What do seafarers need to know?

Modernisation of the STCW Convention is a challenging project

By Michael Grey

As work begins on the latest revision of the STCW Convention, it is worth reflecting about the task that is being confronted, in making sure that the training of seafarers is entirely relevant to the ships they will be operating. It is not an easy matter in an era of profound change, where autonomy, new fuels, sustainability and artificial intelligence are all intruding into the picture. Indeed, there are so many unknowns about future ships and their technology that trying to anticipate the demands upon those who will operate them is like navigating into uncharted waters.

It might be of some comfort to remember that any attempt to update the curriculum will inevitably fall short in an industry where nothing stands still for long. Every generation of seafarers finds itself being trained, at least in part, to cover areas of their syllabus which has been overtaken by time and will be most unlikely to ever be needed in practice. In the 1960s, for instance, navigators found it faintly ridiculous to be quizzed on how to avoid square- rigged sailing ships when they met one at sea, or learning to semaphore, in an era when VHF radios were becoming ubiquitous.

The trouble is that many old skills are dispensed with at one’s peril. Modern navigators probably find it silly to waste a lot of time trying to absorb celestial navigation when the personal sextant is no longer one of the tools of the trade. The mysteries of the magnetic compass, which once demanded hours of attendance at lectures might seem superfluous in the age of integrated electronic systems. But when there is widespread interference with GPS and ship-borne electronics, as the hackers home in on the maritime world, perhaps this older expertise can still demand attention. The old paper chart may be largely redundant, but it at least gave the user a certain autonomy that could not be put at risk by outside interference, or breakdown.

Variety of ships

The extraordinary specialisation of modern shipping also makes the task of STCW Convention modernisation an unenviable task. Once the maritime requirements for statutory certification seemed simple – dry cargo ships and tankers, steamships and motorships, home trade and foreign-going. Just think of the amazing variety of ship types that may be found at sea today, and their requirement for specialised skills to oper- ate them safely and efficiently. Similarly, the new requirement of charterers and owners for “experience” in rank places difficult demands upon those who some- how must gain this necessary credibility. Mere certificates are not enough.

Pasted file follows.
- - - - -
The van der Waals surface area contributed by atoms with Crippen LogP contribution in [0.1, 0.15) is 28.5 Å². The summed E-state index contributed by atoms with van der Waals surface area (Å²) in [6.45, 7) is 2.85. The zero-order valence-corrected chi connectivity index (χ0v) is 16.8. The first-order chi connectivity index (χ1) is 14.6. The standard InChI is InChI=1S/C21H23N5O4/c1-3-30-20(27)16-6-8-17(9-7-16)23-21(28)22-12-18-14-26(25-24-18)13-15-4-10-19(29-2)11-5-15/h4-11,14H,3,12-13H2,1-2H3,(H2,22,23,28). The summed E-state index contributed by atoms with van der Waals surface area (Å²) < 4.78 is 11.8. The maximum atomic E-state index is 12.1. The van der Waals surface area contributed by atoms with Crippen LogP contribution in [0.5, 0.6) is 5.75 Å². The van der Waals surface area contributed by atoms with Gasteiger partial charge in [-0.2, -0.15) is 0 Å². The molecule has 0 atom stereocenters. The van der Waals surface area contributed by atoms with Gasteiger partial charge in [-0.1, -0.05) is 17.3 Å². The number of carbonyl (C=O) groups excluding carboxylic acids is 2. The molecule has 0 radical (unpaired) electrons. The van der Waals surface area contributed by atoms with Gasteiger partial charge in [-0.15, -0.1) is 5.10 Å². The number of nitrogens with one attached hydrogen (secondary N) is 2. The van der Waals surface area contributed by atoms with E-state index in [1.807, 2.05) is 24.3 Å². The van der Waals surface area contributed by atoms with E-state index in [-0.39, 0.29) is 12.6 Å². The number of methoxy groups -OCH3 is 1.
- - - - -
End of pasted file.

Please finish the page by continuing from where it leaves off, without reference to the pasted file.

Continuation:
There are plenty of problems here, but at least technology offers some solutions, not least in the facility of on- line education and training, that is now available around the world. Courses can be tailored to actual need and delivered without the requirement to physically attend educational establishments, if this is more convenient or cost- effective. The availability of simulator training has developed and expanded to an astonishing realism, which can be designed to suit different ship-types and a whole range of onboard tasks on deck and in machinery spaces.

Techniques can be practised and honed in a risk-free environment and possibly (this will surely form much debate among regulators) tested in examination conditions. The use of digital twins is likely to become an important element in familiarising seafarers with their equipment.

But in all this modernisation and use of revolutionary technology, some things will never change. The sea, in all its variety and occasional violence, and the challenges and hostility of the marine environment will remain a constant, demanding of skill, experience and, above all, respect. The ships may be bigger and more capable than ever, laden with technology to help them in their operations, but seafarers will still have to learn about the sea, and its manifold characteristics, the wind and weather, and the effects from winds and tides. Moreover, the newer demands for environmental sustainability must be grafted on to this more ancient knowledge.